• The Government has set an ambitious target to achieve exports of about ₹35,000 crore ($5 billion) in aerospace and defense goods and services by 2025.
  • The Defense Ministry has clarified that the names of the major defense items exported cannot be disclosed due to strategic reasons.
  • To boost indigenous manufacturing, the govt had issued two “positive indigenization lists” consisting of 209 items that cannot be imported and can only be procured from domestic industry.

A Significant Achievement:

  • According to the latest report of the Swedish think tank Stockholm International Peace Research Institute (SIPRI), three Indian companies figure among the top 100 Defence companies in the 2020 rankings.
  • These include Hindustan Aeronautics Limited (HAL), Ordnance Factory Board and Bharat Electronics Ltd (BEL).

Yet India is a Top Importer:

  • While India remained among the top importers, it was also included in the Top 25 Defence Exporters.
  • There was an overall drop in India’s arms imports between 2011-15 and 2016-20, according to another SIPRI report of 2020.

Items that India Export:

  • India has supplied different types of missile systems, LCA/helicopters, multi-purpose light transport aircraft, warships and patrol vessels etc.
  • It is also willing to export artillery gun systems, tanks, radars, military vehicles, electronic warfare systems and other weapons systems to IOR nations.

Major Partners: South Asian Countries:

  • Vietnam is procuring 12 Fast Attack Craft under a $100 million credit line announced by India.
  • It is also interested in Advanced Light Helicopters and Akash surface-to-air missiles.
  • HAL has pitched its helicopters and the Tejas LCA to several Southeast Asian and West Asian nations and is in the race to supply the LCA to Malaysia.
  • Discussions on the sale of BrahMos supersonic cruise missiles, jointly developed by India and Russia, are at an advanced stage with some Southeast Asian nations.

Steps taken by the Centre to Boost Defence Production:

  • Licensing Relaxation: Measures announced to boost exports since 2014 include simplified defence industrial licensing, relaxation of export controls and grant of no-objection certificates.
  • Lines of Credit: Specific incentives were introduced under the foreign trade policy and the Ministry of External Affairs has facilitated Lines of Credit for countries to import defence product.
  • Policy boost: The Defence Ministry has also issued a draft Defence Production & Export Promotion Policy 2020.
  • Indigenization lists: On the domestic front, to boost indigenous manufacturing, the Government had issued two “positive indigenization lists” consisting of 209 items that cannot be imported.
  • Budgetary Allocation: In addition, a percentage of the capital outlay of the defence budget has been reserved for procurement from domestic industry.

Issues retarding Defence Exports:

  • Excess reliance on Public Sector: India has four companies (Indian ordnance factories, Hindustan Aeronautics Limited (HAL), Bharat Electronics Limited (BEL) and Bharat Dynamics Limited (BDL)) among the top 100 biggest arms producers of the world.
  • Policy Delays: In the past few years, the government has approved over 200 defence acquisition worth Rs 4 trillion, but most are still in relatively early stages of processing.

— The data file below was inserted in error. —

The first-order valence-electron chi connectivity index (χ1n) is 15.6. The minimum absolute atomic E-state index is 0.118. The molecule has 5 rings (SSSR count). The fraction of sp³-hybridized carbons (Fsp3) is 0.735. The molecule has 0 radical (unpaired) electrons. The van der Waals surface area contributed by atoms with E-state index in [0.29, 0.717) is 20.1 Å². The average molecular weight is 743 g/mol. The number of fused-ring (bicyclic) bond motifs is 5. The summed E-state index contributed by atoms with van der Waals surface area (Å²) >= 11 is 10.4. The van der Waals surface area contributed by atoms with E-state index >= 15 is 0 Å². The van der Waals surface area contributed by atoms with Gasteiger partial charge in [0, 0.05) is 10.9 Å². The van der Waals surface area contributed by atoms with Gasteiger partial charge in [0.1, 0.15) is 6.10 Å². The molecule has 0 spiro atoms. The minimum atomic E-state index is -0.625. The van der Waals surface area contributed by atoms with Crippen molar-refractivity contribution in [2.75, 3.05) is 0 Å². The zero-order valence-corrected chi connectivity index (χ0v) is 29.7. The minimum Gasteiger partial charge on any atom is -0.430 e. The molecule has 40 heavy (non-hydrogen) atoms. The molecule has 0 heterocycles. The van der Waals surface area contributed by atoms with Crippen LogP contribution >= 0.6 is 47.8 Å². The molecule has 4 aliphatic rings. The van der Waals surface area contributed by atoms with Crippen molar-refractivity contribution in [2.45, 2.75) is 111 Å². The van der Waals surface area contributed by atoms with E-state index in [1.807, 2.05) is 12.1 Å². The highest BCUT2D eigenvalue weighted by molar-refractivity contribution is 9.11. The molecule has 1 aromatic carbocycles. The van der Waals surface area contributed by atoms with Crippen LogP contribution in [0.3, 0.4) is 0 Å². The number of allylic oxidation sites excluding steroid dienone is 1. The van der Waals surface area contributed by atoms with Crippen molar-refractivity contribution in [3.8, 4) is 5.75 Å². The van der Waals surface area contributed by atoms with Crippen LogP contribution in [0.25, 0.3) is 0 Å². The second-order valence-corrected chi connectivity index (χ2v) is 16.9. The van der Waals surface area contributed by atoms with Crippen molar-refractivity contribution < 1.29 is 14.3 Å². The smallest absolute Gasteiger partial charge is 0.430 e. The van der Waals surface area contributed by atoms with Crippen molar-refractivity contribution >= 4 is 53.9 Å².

• Lack of Critical Technologies: Poor design capability in critical technologies, inadequate investment in R&D and the inability to manufacture major subsystems and components hamper the indigenous manufacturing.
  • Long Gestation: The creation of a manufacturing base is capital and technology-intensive and has a long gestation period. By that time newer technologies make products outdated.
  • ‘Unease’ in doing Business: An issue related to stringent labour laws, compliance burden and lack of skills, affects the development of indigenous manufacturing in defence.
  • Multiple Jurisdictions: Overlapping jurisdiction of the Ministry of Defence and Ministry of Industrial Promotion impair India’s capability of defence manufacturing.
  • Lack of quality: The higher indigenization in few cases is largely attributed to the low-end technology.
  • FDI Policy: The earlier FDI limit of 49% was not enough to enthuse global manufacturing houses to set up bases in India.
  • R&D Lacunae: A lip service to technology funding by making token allocations is an adequate commentary on our lack of seriousness in the area of Research and Development.
  • Lack of skills: There is a lack of engineering and research capability in our institutions. It again leads us back to the need for a stronger industry-academia interface.

Way Forward:

  • Reducing Import Dependence: India was the world’s second-largest arms importer from 2014-18, ceding the long-held tag as the largest importer to Saudi Arabia, says 2019 SIPRI report.
  • Security Imperative: Indigenization in defence is critical to national security also. It keeps intact the technological expertise and encourages spin-off technologies and innovation that often stem from it.
  • Economic Boost: Indigenization in defence can help create a large industry which also includes small Manufacturers.
  • Employment Generation: Defence manufacturing will lead to the generation of satellites industries that in turn will pave the way for a generation of employment Opportunities.